# What does it mean for all principal components to capture a small amount of variance?

I'm doing PCA to analyze a dataset. The dataset size is 10^7 rows, and I have about 2,000 features. My analysis shows that no single principal component captures more than 1% of the dataset's variance. To capture 75% of the variance, I have to use 1,000 principal components! My interpretation of this is that the data might be just noise with very little signal. Is this the correct way of thinking about it?

Here is the plot of the cumulative variance

and a graph of the raw variance values:

• "I need 1000 PCs to capture 75% of the variance." Could you elaborate on why you interpret 0.75 as 75% but 1.00 as 1%? – chainD Oct 29 '17 at 20:05
• I don't have time to answer this properly but just to move you away from the "my dataset is just noise"-idea: Remember that ultimately PCA finds a rotation (read linear combination) of your original data such that their covariance matrix is diagonal (read the projected data are orthogonal). If the original data are already "somewhat independent"/orthogonal with each other, PCA won't help a lot to reduce the number of dimensions (read features) you need to encapsulate the variance of your dataset. – usεr11852 Oct 29 '17 at 21:34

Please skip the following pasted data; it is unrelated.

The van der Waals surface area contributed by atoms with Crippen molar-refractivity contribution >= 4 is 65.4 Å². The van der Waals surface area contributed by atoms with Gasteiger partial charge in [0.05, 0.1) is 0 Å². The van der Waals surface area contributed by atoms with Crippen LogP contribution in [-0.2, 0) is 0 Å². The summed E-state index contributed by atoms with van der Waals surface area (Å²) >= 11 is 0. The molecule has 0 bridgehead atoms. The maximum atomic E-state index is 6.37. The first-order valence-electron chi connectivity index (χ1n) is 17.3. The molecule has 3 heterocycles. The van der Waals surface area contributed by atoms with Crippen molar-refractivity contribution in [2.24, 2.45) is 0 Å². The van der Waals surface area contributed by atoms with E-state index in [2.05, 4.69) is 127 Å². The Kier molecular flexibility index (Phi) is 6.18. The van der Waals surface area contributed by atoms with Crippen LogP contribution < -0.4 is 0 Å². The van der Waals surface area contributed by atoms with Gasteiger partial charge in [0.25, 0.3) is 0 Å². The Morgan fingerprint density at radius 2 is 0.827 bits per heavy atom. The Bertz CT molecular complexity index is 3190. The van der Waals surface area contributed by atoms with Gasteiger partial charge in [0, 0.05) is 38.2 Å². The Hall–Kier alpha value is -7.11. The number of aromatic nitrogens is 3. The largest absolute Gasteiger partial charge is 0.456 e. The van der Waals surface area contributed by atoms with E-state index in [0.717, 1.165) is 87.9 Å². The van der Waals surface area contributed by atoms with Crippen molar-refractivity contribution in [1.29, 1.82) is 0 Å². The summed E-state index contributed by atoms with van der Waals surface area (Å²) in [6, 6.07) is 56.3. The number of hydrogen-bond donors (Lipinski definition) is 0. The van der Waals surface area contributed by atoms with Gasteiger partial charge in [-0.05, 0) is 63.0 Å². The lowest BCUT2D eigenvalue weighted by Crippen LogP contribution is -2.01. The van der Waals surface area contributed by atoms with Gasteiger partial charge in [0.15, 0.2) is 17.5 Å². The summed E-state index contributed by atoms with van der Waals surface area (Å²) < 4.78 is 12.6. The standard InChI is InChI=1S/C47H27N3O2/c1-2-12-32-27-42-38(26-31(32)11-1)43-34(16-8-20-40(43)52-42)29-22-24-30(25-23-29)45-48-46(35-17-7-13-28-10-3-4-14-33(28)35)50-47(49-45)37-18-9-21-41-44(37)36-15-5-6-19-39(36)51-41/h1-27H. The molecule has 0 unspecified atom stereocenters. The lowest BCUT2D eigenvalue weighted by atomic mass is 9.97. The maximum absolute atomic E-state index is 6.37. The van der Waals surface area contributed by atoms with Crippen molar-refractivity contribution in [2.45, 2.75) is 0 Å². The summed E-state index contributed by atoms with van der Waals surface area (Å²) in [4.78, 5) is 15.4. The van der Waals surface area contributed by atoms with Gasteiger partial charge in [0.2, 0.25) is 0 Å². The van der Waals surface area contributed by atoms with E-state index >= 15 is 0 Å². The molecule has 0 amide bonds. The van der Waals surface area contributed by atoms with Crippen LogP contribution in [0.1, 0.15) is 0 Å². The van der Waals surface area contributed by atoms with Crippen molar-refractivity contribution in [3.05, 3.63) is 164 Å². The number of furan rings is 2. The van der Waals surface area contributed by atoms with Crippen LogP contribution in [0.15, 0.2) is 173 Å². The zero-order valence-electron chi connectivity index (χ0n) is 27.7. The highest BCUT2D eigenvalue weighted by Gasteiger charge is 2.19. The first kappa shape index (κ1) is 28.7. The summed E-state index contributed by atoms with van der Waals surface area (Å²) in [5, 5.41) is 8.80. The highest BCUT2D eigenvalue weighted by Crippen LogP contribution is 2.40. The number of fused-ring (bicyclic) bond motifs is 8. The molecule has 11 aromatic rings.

• Your scree-plot is not very smooth, there is good reason to suppose tentatively that 4 or 5 latent factors drive covariations in the data. Jointly these factors are really weak, probably explaining about somewhwere 10% of total variance. But they are good "signal". The rest of the total variance is then variable-specific; whether it is noise or valuable variability depend on what is "noise" for you. – ttnphns Oct 30 '17 at 22:06